Staff senators concluded their annual retreat Monday, which included the introduction of a new mentor program in which new senators are matched with executive committee members who they can go to if they have questions or issues, and who can provide guidance and leadership.
Report on the SAC
Dr. Glenn Gittings, director of Student Activities Center and Special Programs, provided a tour and overview of the SAC renovations, noting that the $40 million project consisted of 80,000 square feet of renovated or expanded space, for a total of 412,662 overall square feet. Ninety percent of the building was redesigned, renovated or expanded. Some of the new features include:
- More than 5,000 new meeting seats added
- Grand Ballroom with almost 10,000 square feet with a capacity to hold 1,200
- Multi-Purpose Room with almost 6,000 square feet with a capacity to hold 500
- New Herman and Heddy Kurz Campus Visit Room for prospective students
- 16 new meeting/conference rooms with integrated audio/screens/projectors technology
- Multiple outdoor plaza areas
- Renovated and expanded Campus Store
- Expanded/enhanced dining facilities
“There is a lot of new lounge space and students are using that space. What we thought would happen is happening – students are coming out of the Belknap Academic Building and into the Marketplace area and sticking around,” Gittings said. “It’s a great space for students.”
He added that the new space will allow for the SAC to host events such as doctoral hoodings and white coat ceremonies. A re-dedication of the SAC will be held Oct. 26 at 3 p.m.
Extended holiday break
Gittings and Staff Senate Chair John Smith announced that the Staff Senate presented an idea to extend winter break by an extra week to acknowledge the hard work the faculty and staff have been doing. That idea was approved by President Neeli Bendapudi. The university will close Monday, Dec. 17 through Tuesday, Jan. 1. This extension is on a one-time basis.
Todd Kneale, director of Total Rewards, announced that there will be increased premium rates starting Jan. 1, 2019, after four years without any increases.
Those monthly increases are:
- EPO: 4% for employee only; 1% for employee/spouse/QA; 1.4% for employee/children; 1.2% for family. Employees covered in EPO represent 19%.
- HRA: 4.3% for employee only; 2% for employee/spouses/QA; 1.4% for employee/children; 1.7% for family. Employees covered in HRA represent 20.7%.
- PPO: 4.6% for employee only; 1.9% for employee/spouse/QA; 1.4% for employee/children; 1.9% for family. Employees covered in PPO represent 50.5%.
- HRA: 4.6% for employee only; 2.1% for employee/spouse/QA; 1.5% for employee/children; 1.9% for family. Employees covered in HRA represent 9.8%.
“We are self-funded. These increases are a function of all of our claims and what is projected next year,” Kneale said.
As a way to offset the pain of these increases, HR VP of HR John Elliott said the department is working with finance to implement a $14.48 kickback for those who make $36,000 or less. This would affect about 1,040 people.
“The insurance increase is $1.7 million that was not budgeted. That’s why rates will be passed onto us. But we are working to find a way to protect those who are the most vulnerable,” Elliott said.
Elliott concluded by encouraging employees to take advantage of the wellness resources on campus, to help the university save more money on health costs. He said 28% of employees are actively engaged with our wellness resources and the goal is to get to 35%.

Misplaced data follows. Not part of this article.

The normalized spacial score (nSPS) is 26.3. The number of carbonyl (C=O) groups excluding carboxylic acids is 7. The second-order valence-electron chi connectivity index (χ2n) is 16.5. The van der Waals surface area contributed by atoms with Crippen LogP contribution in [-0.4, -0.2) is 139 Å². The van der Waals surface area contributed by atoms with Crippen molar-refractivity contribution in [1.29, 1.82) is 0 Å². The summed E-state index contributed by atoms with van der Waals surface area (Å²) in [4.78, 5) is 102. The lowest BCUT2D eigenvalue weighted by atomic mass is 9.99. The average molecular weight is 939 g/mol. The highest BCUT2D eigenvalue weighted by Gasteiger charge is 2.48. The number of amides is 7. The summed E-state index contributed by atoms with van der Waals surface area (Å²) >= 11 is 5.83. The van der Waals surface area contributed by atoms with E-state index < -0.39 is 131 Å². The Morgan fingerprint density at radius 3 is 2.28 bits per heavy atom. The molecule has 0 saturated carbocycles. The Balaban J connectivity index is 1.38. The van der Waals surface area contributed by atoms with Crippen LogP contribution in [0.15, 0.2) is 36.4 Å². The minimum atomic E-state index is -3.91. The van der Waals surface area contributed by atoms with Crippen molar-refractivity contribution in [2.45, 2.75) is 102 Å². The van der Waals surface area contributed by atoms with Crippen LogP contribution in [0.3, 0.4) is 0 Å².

Get Healthy Now update
Patricia Benson, AVP for Health, Wellness and Disease Management, provided a brief history and update on Get Healthy Now, including its partnership with UofL Physicians to offer the Health Management Service program. Ketia Zuckschwerdt, RN, program manager, said the program offers employees an opportunity to save money on their premiums and on reduced costs for medication. For example, those in the program would pay $20 for insulin, versus $60.
There are five conditions that qualify for eligibility in the program: diabetes, high blood pressure, high cholesterol, COPD and asthma.
“We are not only trying to save you money, but also help you navigate the complex health care system. We take a holistic approach and help you with care management and goal setting, and we follow up with you,” she said.
More information about the program is available online here.
Wyatt Harris provided the SGA report. The groups has started working on a new strategic plan. The current plan, adopted in 2008, will expire in 2020. The students are also working on safety initiatives, a new campus night shuttle that runs from 10 p.m. to 4 a.m. six nights a week, and a food pantry on campus for those who are food insecure.
The Faculty Senate report is available online.
Sandy Russell provided the Staff Grievance report, noting that 33 people have been helped since last September.
John Smith provided the Chair’s Report. He is a member of the inauguration committee and said the Oct. 4 event will be focused on community building more than pomp and circumstance. Smith is also a member of the President’s Cabinet, along with deans, vice presidents, the Faculty Senate chair and the SGA president.
“It is one thing to be invited into the room. It’s another to feel like you’re wanted there and that your input is valued and that is how it feels with (President Bendapudi). She will stop meetings to ask us for our input,” Smith said.
Smith said a member of the Council on Postsecondary Education spoke during the last cabinet meeting, providing an overview of the state’s new performance-based model.
“That is how we will be funded in the future and it gives all of us skin in the game. We need to emphasize that to our colleagues,” Smith said.
The next Staff Senate meeting is Oct. 8 on the HSC Campus.